Last week the shortlist for the Morris Award was announced*. Today, YALSA has announced the five finalists for its new Excellence in Nonfiction for Young Adults Award. It's been an amazing year for Young Adult Nonfiction and there were so many amazing titles from which to choose. I can only imagine how challenging it was for the committee to narrow their selections down to these five:
Almost Astronauts: 13 Women Who Dared to Dream by Tanya Lee Stone
Charles and Emma: The Darwins' Leap of Faith by Deborah Heiligman
Claudette Colvin: Twice Toward Justice by Phillip Hoose
The Great and Only Barnum: The Tremendous, Stupendous Life of Showman P. T. Barnum by Candace Fleming
Written in Bone: Buried Lives of Jamestown and Colonial Maryland (Exceptional Social Studies Titles for Intermediate Grades) by Sally M. Walker
Terrific choices! Claudette Colvin: Twice Toward Justice has already won the National Book Award for Young People's Literature, and Charles and Emma was another of the nominees.
Unsurprisingly, all five of these are also among the 50 or so titles currently nominated for the Cybils Middle Grade/Young Adult Nonfiction award. As a first-round judge, I've had the pleasure of reading three of the YALSA finalists and am currently finishing up Written in Bone. I'm first on the hold list at my library for The Great and Only Barnum, so I'll most likely be reading that next.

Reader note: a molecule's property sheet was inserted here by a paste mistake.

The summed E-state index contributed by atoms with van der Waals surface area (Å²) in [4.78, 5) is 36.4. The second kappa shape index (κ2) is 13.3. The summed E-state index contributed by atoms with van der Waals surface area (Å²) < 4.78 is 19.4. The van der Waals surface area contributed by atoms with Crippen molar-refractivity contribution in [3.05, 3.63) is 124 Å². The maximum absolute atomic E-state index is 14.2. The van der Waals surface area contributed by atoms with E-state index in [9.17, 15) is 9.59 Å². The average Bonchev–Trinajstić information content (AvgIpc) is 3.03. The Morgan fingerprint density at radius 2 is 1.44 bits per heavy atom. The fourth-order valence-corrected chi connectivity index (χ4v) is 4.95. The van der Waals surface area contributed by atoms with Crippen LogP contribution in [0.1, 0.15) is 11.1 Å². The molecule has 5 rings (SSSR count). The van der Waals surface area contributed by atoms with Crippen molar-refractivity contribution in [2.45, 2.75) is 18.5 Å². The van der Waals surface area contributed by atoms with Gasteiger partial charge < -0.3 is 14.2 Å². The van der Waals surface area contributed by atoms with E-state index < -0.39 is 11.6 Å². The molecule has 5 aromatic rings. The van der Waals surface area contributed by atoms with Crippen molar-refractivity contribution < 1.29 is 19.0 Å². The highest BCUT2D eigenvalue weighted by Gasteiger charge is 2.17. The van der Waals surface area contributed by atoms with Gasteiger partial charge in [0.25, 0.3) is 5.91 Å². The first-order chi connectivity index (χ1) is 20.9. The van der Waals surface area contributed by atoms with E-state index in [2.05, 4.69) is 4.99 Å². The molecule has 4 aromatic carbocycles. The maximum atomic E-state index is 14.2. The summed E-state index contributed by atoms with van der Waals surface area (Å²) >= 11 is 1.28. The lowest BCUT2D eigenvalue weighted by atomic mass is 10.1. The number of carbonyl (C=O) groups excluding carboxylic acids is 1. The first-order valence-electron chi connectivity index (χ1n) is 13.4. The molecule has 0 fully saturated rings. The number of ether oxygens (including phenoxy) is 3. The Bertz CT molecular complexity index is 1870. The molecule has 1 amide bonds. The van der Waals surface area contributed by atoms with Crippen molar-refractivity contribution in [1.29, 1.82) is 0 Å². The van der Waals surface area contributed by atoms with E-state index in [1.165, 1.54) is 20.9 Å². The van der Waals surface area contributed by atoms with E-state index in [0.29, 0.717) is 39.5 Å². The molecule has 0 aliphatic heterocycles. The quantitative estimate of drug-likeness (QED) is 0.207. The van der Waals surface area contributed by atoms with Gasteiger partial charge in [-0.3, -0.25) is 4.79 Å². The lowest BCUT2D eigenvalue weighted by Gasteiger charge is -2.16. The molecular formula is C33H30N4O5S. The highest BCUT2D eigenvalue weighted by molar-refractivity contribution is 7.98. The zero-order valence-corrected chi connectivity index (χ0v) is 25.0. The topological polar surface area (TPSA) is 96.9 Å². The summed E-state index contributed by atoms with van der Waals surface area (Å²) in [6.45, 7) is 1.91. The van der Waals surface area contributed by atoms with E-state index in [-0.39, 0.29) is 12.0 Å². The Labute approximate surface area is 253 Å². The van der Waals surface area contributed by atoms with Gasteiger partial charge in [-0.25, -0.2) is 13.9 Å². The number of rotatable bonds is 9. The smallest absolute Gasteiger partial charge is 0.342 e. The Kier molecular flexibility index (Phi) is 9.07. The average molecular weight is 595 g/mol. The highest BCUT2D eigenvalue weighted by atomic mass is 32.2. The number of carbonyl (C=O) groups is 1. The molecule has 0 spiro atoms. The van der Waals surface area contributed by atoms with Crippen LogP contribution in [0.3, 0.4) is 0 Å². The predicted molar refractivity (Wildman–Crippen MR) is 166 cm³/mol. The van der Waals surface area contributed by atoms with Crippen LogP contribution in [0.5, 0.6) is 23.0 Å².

With all of the nonfiction reading I've been doing, I can wholeheartedly agree that these are some great books that have been nominated for the YALSA award. Of course, there are also so many more great books that didn't make their list...but maybe they'll wind up on the Cybils shortlist! Who knows? The shortlist will be announced January 1st, so stay tuned.
The winner of the YALSA award will be announced at the ALA Midwinter Meeting Youth Media Awards this January in Boston. A few weeks later, on Valentine's Day, February 14th, the Cybils winners will be announced.
As a judge for the Cybils, I can't disclose my immediate preferences, but I'd love to hear what others think about the best nonfiction for tweens and teens. Do you have a favorite?
* I'll be posting about this later in December, after my reading for the Cybils is done and I can turn attention to fiction once again.
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